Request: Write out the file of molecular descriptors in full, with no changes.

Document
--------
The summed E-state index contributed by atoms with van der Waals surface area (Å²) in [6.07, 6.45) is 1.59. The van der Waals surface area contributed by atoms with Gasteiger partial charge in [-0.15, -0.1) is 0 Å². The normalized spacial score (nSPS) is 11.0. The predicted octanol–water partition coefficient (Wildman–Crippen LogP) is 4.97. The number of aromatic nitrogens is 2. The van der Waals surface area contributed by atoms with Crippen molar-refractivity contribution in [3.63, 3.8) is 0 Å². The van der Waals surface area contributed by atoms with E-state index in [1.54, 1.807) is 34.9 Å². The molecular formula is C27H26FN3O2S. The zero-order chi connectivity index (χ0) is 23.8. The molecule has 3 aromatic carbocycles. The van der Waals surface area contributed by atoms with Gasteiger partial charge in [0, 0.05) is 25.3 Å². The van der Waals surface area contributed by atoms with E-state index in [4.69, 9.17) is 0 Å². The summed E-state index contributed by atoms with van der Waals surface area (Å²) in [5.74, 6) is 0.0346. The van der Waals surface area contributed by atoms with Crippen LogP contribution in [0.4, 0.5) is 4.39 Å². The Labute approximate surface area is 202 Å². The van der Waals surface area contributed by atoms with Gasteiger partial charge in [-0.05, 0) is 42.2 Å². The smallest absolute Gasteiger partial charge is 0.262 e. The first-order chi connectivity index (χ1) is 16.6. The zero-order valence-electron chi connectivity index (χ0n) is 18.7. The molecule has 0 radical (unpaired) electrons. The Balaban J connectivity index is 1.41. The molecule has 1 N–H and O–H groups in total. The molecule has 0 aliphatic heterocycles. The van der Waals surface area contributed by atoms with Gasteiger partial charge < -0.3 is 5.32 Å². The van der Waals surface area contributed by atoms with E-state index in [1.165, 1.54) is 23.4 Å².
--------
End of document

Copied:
The summed E-state index contributed by atoms with van der Waals surface area (Å²) in [6.07, 6.45) is 1.59. The van der Waals surface area contributed by atoms with Gasteiger partial charge in [-0.15, -0.1) is 0 Å². The normalized spacial score (nSPS) is 11.0. The predicted octanol–water partition coefficient (Wildman–Crippen LogP) is 4.97. The number of aromatic nitrogens is 2. The van der Waals surface area contributed by atoms with Crippen molar-refractivity contribution in [3.63, 3.8) is 0 Å². The van der Waals surface area contributed by atoms with E-state index in [1.54, 1.807) is 34.9 Å². The molecular formula is C27H26FN3O2S. The zero-order chi connectivity index (χ0) is 23.8. The molecule has 3 aromatic carbocycles. The van der Waals surface area contributed by atoms with Gasteiger partial charge in [0, 0.05) is 25.3 Å². The van der Waals surface area contributed by atoms with E-state index in [4.69, 9.17) is 0 Å². The summed E-state index contributed by atoms with van der Waals surface area (Å²) in [5.74, 6) is 0.0346. The van der Waals surface area contributed by atoms with Crippen LogP contribution in [0.4, 0.5) is 4.39 Å². The Labute approximate surface area is 202 Å². The van der Waals surface area contributed by atoms with Gasteiger partial charge in [-0.05, 0) is 42.2 Å². The smallest absolute Gasteiger partial charge is 0.262 e. The first-order chi connectivity index (χ1) is 16.6. The zero-order valence-electron chi connectivity index (χ0n) is 18.7. The molecule has 0 radical (unpaired) electrons. The Balaban J connectivity index is 1.41. The molecule has 1 N–H and O–H groups in total. The molecule has 0 aliphatic heterocycles. The van der Waals surface area contributed by atoms with Gasteiger partial charge < -0.3 is 5.32 Å². The van der Waals surface area contributed by atoms with E-state index in [1.165, 1.54) is 23.4 Å².